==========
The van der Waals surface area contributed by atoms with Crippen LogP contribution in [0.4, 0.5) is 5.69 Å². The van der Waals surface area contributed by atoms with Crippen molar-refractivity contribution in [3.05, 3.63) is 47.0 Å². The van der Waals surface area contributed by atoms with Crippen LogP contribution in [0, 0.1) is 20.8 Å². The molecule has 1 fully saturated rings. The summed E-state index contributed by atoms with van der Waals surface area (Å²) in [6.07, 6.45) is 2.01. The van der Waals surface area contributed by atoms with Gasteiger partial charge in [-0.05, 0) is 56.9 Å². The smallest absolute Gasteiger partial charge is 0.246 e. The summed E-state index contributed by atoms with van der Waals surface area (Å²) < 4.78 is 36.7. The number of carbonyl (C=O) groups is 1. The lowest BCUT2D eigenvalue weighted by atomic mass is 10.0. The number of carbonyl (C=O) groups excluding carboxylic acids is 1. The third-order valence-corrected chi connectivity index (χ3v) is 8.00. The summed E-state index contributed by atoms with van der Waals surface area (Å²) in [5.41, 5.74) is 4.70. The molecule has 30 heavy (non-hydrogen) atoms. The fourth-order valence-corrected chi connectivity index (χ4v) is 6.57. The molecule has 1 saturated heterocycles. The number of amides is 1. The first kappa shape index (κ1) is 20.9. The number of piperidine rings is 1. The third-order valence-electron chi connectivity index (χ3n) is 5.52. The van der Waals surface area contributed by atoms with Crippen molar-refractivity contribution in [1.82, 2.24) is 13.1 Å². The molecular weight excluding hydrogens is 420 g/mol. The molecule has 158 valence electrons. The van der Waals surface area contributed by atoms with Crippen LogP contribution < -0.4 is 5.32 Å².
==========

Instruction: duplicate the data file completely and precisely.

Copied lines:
The van der Waals surface area contributed by atoms with Crippen LogP contribution in [0.4, 0.5) is 5.69 Å². The van der Waals surface area contributed by atoms with Crippen molar-refractivity contribution in [3.05, 3.63) is 47.0 Å². The van der Waals surface area contributed by atoms with Crippen LogP contribution in [0, 0.1) is 20.8 Å². The molecule has 1 fully saturated rings. The summed E-state index contributed by atoms with van der Waals surface area (Å²) in [6.07, 6.45) is 2.01. The van der Waals surface area contributed by atoms with Gasteiger partial charge in [-0.05, 0) is 56.9 Å². The smallest absolute Gasteiger partial charge is 0.246 e. The summed E-state index contributed by atoms with van der Waals surface area (Å²) < 4.78 is 36.7. The number of carbonyl (C=O) groups is 1. The lowest BCUT2D eigenvalue weighted by atomic mass is 10.0. The number of carbonyl (C=O) groups excluding carboxylic acids is 1. The third-order valence-corrected chi connectivity index (χ3v) is 8.00. The summed E-state index contributed by atoms with van der Waals surface area (Å²) in [5.41, 5.74) is 4.70. The molecule has 30 heavy (non-hydrogen) atoms. The fourth-order valence-corrected chi connectivity index (χ4v) is 6.57. The molecule has 1 saturated heterocycles. The number of amides is 1. The first kappa shape index (κ1) is 20.9. The number of piperidine rings is 1. The third-order valence-electron chi connectivity index (χ3n) is 5.52. The van der Waals surface area contributed by atoms with Crippen molar-refractivity contribution in [1.82, 2.24) is 13.1 Å². The molecular weight excluding hydrogens is 420 g/mol. The molecule has 158 valence electrons. The van der Waals surface area contributed by atoms with Crippen LogP contribution < -0.4 is 5.32 Å².